The Reconciliation Stage of US policy in Iraq

This is an interesting point of view on US strategy in Iraq emanating from Lebanon.

Hashemi Gains and Maliki Concessions
Mustapha Zein Al-Hayat - 13/05/07//

Reconciliation is the title of the US new stage in Iraq. Former US Ambassador Zalmay Khalilzad has called for and laid some of the foundations of this reconciliation, which has been adopted by the Bush Administration. It was the slogan of the Sharm el-Sheikh conference, where a bargain has been struck on making progress in this process in return for assisting the Iraqi government in consolidating its political and military authority and allowing it to further normalize its relations with neighboring countries. In other words, Iraq will exercise some of its sovereignty, following Washington's agreement with Iran and Syria on many issues that include, besides the Iraqi issue, the Palestinian and nuclear files.

Reconciliation, as proposed by Washington, is based on several points, some of the most important of which are: concession by Shiites of some of their gains, particularly in security services and the Interior and Defense Ministries, to the Sunnis; laws ratification, chiefly a new oil law that allows foreign companies, especially American ones, to invest in Iraq under certain conditions which Iraqi experts say is unfair, non-existent in any oil-rich country, and that allow federal territories to sign contracts without referring to the central government; and reinstalling former army officers and repealing the debaathification law, which was orchestrated by Paul Bremer at the beginning of the invasion.

Any reading of the reconciliation terms will confirm that the US administration seeks to invest the reality created by the occupation and formulate it into texts and laws laid down by the Iraqis themselves, after reconsidering sectarian and ethnic pro rata through eliciting concessions from this or that party. What is important is to maintain the outcome of the invasion and consolidate the correlation between Iraqi and US interests, via the oil and arms companies, and the mercenaries who have spread corruption, death and destruction without being punished by the law, and under the full protection of an administration that has lied to its people, its army and institutions to justify the war.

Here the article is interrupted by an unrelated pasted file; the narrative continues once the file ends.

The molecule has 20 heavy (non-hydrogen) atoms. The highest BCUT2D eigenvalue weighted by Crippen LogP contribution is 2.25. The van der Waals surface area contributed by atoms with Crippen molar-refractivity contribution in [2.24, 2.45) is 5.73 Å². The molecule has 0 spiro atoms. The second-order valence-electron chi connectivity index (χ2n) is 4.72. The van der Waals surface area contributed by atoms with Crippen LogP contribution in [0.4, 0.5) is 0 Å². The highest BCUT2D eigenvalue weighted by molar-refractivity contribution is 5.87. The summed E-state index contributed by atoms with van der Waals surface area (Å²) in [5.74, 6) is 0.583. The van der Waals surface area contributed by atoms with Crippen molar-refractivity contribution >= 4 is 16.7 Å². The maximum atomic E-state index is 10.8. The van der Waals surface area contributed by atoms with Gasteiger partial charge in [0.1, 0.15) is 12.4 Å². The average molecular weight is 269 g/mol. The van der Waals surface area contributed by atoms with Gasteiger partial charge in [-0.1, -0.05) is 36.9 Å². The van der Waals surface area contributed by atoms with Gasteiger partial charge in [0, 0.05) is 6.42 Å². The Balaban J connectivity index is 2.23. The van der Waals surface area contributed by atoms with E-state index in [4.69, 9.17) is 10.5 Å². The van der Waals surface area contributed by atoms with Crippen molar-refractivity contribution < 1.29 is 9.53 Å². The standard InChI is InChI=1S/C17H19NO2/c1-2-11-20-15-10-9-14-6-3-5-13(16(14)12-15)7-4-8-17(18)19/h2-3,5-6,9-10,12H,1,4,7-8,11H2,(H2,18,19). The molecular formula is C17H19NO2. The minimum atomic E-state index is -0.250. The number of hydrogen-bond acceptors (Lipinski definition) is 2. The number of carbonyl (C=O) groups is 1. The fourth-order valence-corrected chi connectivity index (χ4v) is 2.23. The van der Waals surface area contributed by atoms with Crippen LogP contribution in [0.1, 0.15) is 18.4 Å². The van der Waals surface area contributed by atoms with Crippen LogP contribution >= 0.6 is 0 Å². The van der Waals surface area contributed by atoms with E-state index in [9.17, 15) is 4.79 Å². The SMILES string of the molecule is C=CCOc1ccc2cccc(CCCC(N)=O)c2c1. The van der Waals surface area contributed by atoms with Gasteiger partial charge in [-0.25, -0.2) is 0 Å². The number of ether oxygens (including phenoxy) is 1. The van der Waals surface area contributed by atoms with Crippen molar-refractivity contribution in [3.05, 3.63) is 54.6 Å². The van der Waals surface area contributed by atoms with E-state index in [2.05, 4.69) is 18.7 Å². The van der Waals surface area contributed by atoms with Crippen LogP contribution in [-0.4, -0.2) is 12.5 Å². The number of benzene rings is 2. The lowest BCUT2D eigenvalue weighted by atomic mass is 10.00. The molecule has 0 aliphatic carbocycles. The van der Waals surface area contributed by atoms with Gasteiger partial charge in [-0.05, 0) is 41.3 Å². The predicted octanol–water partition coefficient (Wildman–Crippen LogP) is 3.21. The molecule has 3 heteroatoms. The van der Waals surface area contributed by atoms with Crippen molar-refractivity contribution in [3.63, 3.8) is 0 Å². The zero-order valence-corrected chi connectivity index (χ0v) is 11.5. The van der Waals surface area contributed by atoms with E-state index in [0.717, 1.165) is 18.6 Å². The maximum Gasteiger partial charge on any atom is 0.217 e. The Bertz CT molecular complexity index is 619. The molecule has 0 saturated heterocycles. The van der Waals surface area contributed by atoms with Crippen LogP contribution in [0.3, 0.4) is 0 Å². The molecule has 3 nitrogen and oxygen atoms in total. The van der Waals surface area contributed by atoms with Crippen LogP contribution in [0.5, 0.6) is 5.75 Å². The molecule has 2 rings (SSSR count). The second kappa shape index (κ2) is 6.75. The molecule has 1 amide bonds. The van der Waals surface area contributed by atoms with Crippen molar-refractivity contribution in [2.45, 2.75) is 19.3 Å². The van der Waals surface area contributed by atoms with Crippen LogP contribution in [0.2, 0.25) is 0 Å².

Cheney has warned al-Maliki that "Washington's patience is wearing thin" and that he must speed up the process of reconciliation, in the belief (or rather the fancy) that this will end resistance and allow the U.S. administration to claim that it has achieved its objectives and that it can now withdraw its forces and face the Democrats in the upcoming presidential elections.

It is painful that the Iraqi leaders have responded positively to the U.S. proposals. Iraqi Vice President Tariq Hashemi welcomed Cheney's visit and lauded its outcome. He also said that the implementation of these conditions would do justice to the Sunnis. For his part, Maliki is studying the best way to implement the U.S. dictations without raising the ire of his allies in the United Iraqi Alliance (UIA).

All the Iraqi leaders are only thinking about their communities and how to satisfy them by increasing their share in the government, while only a few people are talking about the identity of Iraq. They have replaced a united country with a splintering sectarianism.

Hashemi has managed to wrest a position in the government and within the community with US support to forestall any reconciliation with the armed factions, and, consequently, he must convince the government of his leadership and achievement. For his part, Al-Maliki has to convince the remaining Shiite parties with the necessity of relinquishing some of their gains. This will not be easy, as differences are running high within the UIA, particularly between Muqtada al-Sadr and the Supreme Council for Islamic Revolution in Iraq (SCIRI) led by Abdel Aziz al-Hakim. Meanwhile, the Al-Fadhila (Virtue) is preparing for its battle to preserve its gains in Basra.

Cheney holds the Iraqi government responsible for the progress in the reconciliation process. He headed to neighboring countries to promote for this course, reassuring himself and others that calm will soon descend on Iraq; after that, undivided attention may be given to a conflict with Iran, using Iraq as a springboard after that country has been transformed into a sectarian strife-ridden federal State and has been consolidated to become an advanced post in the war on terror- a war that is open war in time and place. Arms and mercenary companies are always ready to engage in this war.

Neither the gains al-Hashemi aspires to achieve nor will the concessions to be made by al-Maliki build a unified country. The opposite will be the case. They instead will achieve many of the occupation's objectives, of which taking control of oil, erasing the identity of Iraq and turning it into a hotbed of religious and sectarian conflict are self-evident.

Reconciliation is only feasible through agreement on a national program that transcends sects, creeds and races. Gains can either be for all, or become a source of dissension.



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